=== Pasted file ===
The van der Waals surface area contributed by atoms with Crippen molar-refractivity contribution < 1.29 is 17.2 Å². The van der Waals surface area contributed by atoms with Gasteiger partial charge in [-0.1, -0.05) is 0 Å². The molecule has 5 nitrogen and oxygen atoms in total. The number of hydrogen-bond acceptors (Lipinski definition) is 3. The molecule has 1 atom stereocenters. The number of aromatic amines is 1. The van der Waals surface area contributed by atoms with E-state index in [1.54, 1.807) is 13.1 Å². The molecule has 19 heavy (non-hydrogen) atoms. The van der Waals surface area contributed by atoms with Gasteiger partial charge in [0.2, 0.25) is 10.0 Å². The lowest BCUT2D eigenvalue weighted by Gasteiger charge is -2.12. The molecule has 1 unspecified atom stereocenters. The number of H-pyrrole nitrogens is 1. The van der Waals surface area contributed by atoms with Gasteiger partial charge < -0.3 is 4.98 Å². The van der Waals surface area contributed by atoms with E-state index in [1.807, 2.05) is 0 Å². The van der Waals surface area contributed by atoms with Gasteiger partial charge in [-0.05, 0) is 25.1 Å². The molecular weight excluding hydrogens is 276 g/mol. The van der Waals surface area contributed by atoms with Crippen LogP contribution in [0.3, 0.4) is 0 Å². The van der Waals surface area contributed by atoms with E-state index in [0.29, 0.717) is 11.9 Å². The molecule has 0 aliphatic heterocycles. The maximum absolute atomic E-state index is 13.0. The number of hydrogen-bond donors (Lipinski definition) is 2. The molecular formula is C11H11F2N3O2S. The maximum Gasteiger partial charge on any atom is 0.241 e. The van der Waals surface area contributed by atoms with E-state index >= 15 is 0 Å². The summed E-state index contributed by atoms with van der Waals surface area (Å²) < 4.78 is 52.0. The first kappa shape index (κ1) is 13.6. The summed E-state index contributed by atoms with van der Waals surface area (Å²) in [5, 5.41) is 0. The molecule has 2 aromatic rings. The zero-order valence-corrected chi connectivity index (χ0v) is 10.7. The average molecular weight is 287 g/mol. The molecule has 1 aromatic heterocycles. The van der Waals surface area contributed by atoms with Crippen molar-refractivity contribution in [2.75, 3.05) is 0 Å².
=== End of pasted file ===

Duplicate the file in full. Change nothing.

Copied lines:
The van der Waals surface area contributed by atoms with Crippen molar-refractivity contribution < 1.29 is 17.2 Å². The van der Waals surface area contributed by atoms with Gasteiger partial charge in [-0.1, -0.05) is 0 Å². The molecule has 5 nitrogen and oxygen atoms in total. The number of hydrogen-bond acceptors (Lipinski definition) is 3. The molecule has 1 atom stereocenters. The number of aromatic amines is 1. The van der Waals surface area contributed by atoms with E-state index in [1.54, 1.807) is 13.1 Å². The molecule has 19 heavy (non-hydrogen) atoms. The van der Waals surface area contributed by atoms with Gasteiger partial charge in [0.2, 0.25) is 10.0 Å². The lowest BCUT2D eigenvalue weighted by Gasteiger charge is -2.12. The molecule has 1 unspecified atom stereocenters. The number of H-pyrrole nitrogens is 1. The van der Waals surface area contributed by atoms with Gasteiger partial charge < -0.3 is 4.98 Å². The van der Waals surface area contributed by atoms with E-state index in [1.807, 2.05) is 0 Å². The van der Waals surface area contributed by atoms with Gasteiger partial charge in [-0.05, 0) is 25.1 Å². The molecular weight excluding hydrogens is 276 g/mol. The van der Waals surface area contributed by atoms with Crippen LogP contribution in [0.3, 0.4) is 0 Å². The van der Waals surface area contributed by atoms with E-state index in [0.29, 0.717) is 11.9 Å². The molecule has 0 aliphatic heterocycles. The maximum absolute atomic E-state index is 13.0. The number of hydrogen-bond donors (Lipinski definition) is 2. The molecular formula is C11H11F2N3O2S. The maximum Gasteiger partial charge on any atom is 0.241 e. The van der Waals surface area contributed by atoms with E-state index >= 15 is 0 Å². The summed E-state index contributed by atoms with van der Waals surface area (Å²) < 4.78 is 52.0. The first kappa shape index (κ1) is 13.6. The summed E-state index contributed by atoms with van der Waals surface area (Å²) in [5, 5.41) is 0. The molecule has 2 aromatic rings. The zero-order valence-corrected chi connectivity index (χ0v) is 10.7. The average molecular weight is 287 g/mol. The molecule has 1 aromatic heterocycles. The van der Waals surface area contributed by atoms with Crippen molar-refractivity contribution in [2.75, 3.05) is 0 Å².